Antique palace size carpet #43189 Sarouk India 29.0 x 15.0 feet
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|Country of Origin:
||29.0 x 15.0 ft
(warp and weft):
||floral / allover
||perfect condition. This piece has been dyed with vegetable dyes only.
More about the provenance Sarouk | India
Back in the time of 3000 B.C. India already had a blossoming culture. The Indian art has been influenced by the three main religions of the time: Buddhism, Chainism and Hinduism. The significance of the Mogul Emperor Akbar (1556-1605) for the Indian art of rugs is similar to the role of Shah Abbas for Persian rug culture. He was a patronizer of the fine arts and particularly dedicated himself to the Oriental rug. Mogul Emperor Akbar had numerous carpet makers come over from Persian Isfahan and established imperial manufactories in which high quality noble rugs have been made, which reached highest Persian standards. Shah Jahangir (1605-1627) carried on the the pioneer works of his predecessor and an own Indian style began to emerge. Indian rugs of today mostly orientate themselves at Persian designs, with partly astonishing results. In this case it is an Indian rug with a beautiful Persian Saruk design.
This Oriental rug has been treated with a "Noble Finish" wash. This wash includes not only the actual cleaning of the carpet but also its processing (ennobling) which represents an increase in the Oriental carpet's value. By this special technique a soft and silky feel and shine are added to the carpet. This washing technique requires experience and skill since otherwise carpets could easily be damaged by it. In this case the washing was implemented perfectly.
The wool of this rug has been dyed with vegetable dyes only which became very rare in Oriental rugs. Since ca. 1850 synthetic dyes found their way into carpet production. Ever since they replaced natural vegetable dyes more and more also due to the fact that the production of vegetable dyes is very time consuming and difficult. But the "aura of genuineness" can be reached to its full extent with vegetable dyes only. Vegetable dyes are made from leaves, flowers, branches, fruits and roots. They give Oriental rugs a particularly harmonic look. In general Oriental rugs "age" better and more beautifully with vegetable dyes than with synthetic dyes plus they increase a carpet's value. Most of today's production is made with synthetic dyes which makes this rug an even more desirable piece. Unfortunately many rugs in the market are being labelled as being vegetable dyed which in many colors is simply not true which damages the reputation of the carpet industry altogether.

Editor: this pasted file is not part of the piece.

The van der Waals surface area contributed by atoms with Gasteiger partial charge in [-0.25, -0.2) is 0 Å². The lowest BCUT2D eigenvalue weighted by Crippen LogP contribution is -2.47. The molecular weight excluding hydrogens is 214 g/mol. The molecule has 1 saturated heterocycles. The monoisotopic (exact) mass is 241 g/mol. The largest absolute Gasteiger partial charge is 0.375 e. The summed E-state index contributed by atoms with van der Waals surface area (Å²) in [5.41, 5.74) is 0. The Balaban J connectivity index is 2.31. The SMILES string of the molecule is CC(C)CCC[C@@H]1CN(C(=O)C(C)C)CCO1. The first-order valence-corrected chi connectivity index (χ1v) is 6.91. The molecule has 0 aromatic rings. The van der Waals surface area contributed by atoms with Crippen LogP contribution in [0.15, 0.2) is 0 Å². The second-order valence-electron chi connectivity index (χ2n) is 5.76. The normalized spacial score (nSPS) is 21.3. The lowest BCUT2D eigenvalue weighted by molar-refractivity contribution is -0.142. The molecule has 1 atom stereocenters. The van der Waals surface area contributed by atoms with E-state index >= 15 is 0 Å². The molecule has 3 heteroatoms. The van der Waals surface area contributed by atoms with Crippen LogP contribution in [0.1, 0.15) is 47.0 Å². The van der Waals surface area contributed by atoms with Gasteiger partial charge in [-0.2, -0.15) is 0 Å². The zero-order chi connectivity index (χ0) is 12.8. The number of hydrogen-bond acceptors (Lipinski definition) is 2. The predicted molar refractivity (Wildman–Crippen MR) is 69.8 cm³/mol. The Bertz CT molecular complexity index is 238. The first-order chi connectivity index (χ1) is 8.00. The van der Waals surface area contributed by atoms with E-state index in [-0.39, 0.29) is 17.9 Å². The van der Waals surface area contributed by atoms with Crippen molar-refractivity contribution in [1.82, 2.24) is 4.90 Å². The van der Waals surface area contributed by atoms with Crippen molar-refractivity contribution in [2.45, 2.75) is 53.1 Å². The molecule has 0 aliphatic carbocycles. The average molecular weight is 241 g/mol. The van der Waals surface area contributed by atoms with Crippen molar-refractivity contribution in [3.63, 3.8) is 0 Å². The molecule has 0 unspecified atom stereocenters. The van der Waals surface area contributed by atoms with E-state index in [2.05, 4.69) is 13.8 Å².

In Europe the term for this kind of Sarouk is "American Sarouk". Of course "American" rugs are not made in America, they are re-imports from America to Europe. In the beginning of the 20th century up to the 1930s, certain rugs were made specifically for the American market and taste which had of course common characteristic designs and colors. These were apparently also much appreciated by Europeans which can be seen by their high popularity to this day.